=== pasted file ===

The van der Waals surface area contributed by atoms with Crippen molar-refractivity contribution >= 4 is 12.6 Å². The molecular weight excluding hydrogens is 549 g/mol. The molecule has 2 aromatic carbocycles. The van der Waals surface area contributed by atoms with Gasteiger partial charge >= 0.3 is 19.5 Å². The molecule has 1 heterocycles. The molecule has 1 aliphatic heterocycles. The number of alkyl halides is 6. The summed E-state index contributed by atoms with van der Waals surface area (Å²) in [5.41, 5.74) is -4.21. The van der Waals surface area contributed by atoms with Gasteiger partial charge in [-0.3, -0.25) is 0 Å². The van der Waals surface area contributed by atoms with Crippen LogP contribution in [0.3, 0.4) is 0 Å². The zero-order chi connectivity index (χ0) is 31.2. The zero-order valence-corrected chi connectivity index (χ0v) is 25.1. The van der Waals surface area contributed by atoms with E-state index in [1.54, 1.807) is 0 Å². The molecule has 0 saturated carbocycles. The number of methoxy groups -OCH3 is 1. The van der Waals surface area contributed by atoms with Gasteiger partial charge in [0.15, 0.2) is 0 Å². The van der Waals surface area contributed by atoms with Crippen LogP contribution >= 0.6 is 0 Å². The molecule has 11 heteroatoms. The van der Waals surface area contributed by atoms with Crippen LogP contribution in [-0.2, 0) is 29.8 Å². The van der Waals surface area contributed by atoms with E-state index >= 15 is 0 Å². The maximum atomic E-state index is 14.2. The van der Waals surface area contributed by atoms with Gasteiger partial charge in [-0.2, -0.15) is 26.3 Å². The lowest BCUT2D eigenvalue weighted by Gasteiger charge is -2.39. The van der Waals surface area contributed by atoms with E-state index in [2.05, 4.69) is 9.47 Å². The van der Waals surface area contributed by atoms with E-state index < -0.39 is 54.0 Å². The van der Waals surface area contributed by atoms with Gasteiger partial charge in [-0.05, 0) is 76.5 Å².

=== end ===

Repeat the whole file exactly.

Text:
The van der Waals surface area contributed by atoms with Crippen molar-refractivity contribution >= 4 is 12.6 Å². The molecular weight excluding hydrogens is 549 g/mol. The molecule has 2 aromatic carbocycles. The van der Waals surface area contributed by atoms with Gasteiger partial charge >= 0.3 is 19.5 Å². The molecule has 1 heterocycles. The molecule has 1 aliphatic heterocycles. The number of alkyl halides is 6. The summed E-state index contributed by atoms with van der Waals surface area (Å²) in [5.41, 5.74) is -4.21. The van der Waals surface area contributed by atoms with Gasteiger partial charge in [-0.3, -0.25) is 0 Å². The van der Waals surface area contributed by atoms with Crippen LogP contribution in [0.3, 0.4) is 0 Å². The zero-order chi connectivity index (χ0) is 31.2. The zero-order valence-corrected chi connectivity index (χ0v) is 25.1. The van der Waals surface area contributed by atoms with E-state index in [1.54, 1.807) is 0 Å². The molecule has 0 saturated carbocycles. The number of methoxy groups -OCH3 is 1. The van der Waals surface area contributed by atoms with Gasteiger partial charge in [0.15, 0.2) is 0 Å². The van der Waals surface area contributed by atoms with Crippen LogP contribution >= 0.6 is 0 Å². The molecule has 11 heteroatoms. The van der Waals surface area contributed by atoms with Crippen LogP contribution in [-0.2, 0) is 29.8 Å². The van der Waals surface area contributed by atoms with E-state index >= 15 is 0 Å². The maximum atomic E-state index is 14.2. The van der Waals surface area contributed by atoms with Gasteiger partial charge in [-0.2, -0.15) is 26.3 Å². The lowest BCUT2D eigenvalue weighted by Gasteiger charge is -2.39. The van der Waals surface area contributed by atoms with E-state index in [2.05, 4.69) is 9.47 Å². The van der Waals surface area contributed by atoms with E-state index < -0.39 is 54.0 Å². The van der Waals surface area contributed by atoms with Gasteiger partial charge in [-0.05, 0) is 76.5 Å².